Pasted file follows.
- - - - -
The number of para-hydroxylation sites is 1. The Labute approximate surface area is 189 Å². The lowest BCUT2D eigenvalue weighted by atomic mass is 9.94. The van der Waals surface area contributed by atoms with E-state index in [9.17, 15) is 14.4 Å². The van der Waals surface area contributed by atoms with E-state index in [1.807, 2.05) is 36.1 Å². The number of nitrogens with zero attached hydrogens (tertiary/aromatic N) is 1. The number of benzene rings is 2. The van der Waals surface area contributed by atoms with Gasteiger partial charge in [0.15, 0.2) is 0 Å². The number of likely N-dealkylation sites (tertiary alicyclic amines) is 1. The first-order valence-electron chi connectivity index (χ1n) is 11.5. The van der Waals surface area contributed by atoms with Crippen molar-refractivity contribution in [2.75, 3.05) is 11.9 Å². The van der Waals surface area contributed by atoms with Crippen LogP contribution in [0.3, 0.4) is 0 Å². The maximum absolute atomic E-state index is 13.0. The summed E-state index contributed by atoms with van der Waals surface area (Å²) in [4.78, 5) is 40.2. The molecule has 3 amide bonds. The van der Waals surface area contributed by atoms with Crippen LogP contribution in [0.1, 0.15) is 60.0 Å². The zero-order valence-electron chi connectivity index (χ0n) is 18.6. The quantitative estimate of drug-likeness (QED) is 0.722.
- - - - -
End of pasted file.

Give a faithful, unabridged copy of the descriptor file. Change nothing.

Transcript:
The number of para-hydroxylation sites is 1. The Labute approximate surface area is 189 Å². The lowest BCUT2D eigenvalue weighted by atomic mass is 9.94. The van der Waals surface area contributed by atoms with E-state index in [9.17, 15) is 14.4 Å². The van der Waals surface area contributed by atoms with E-state index in [1.807, 2.05) is 36.1 Å². The number of nitrogens with zero attached hydrogens (tertiary/aromatic N) is 1. The number of benzene rings is 2. The van der Waals surface area contributed by atoms with Gasteiger partial charge in [0.15, 0.2) is 0 Å². The number of likely N-dealkylation sites (tertiary alicyclic amines) is 1. The first-order valence-electron chi connectivity index (χ1n) is 11.5. The van der Waals surface area contributed by atoms with Crippen molar-refractivity contribution in [2.75, 3.05) is 11.9 Å². The van der Waals surface area contributed by atoms with Crippen LogP contribution in [0.3, 0.4) is 0 Å². The maximum absolute atomic E-state index is 13.0. The summed E-state index contributed by atoms with van der Waals surface area (Å²) in [4.78, 5) is 40.2. The molecule has 3 amide bonds. The van der Waals surface area contributed by atoms with Crippen LogP contribution in [0.1, 0.15) is 60.0 Å². The zero-order valence-electron chi connectivity index (χ0n) is 18.6. The quantitative estimate of drug-likeness (QED) is 0.722.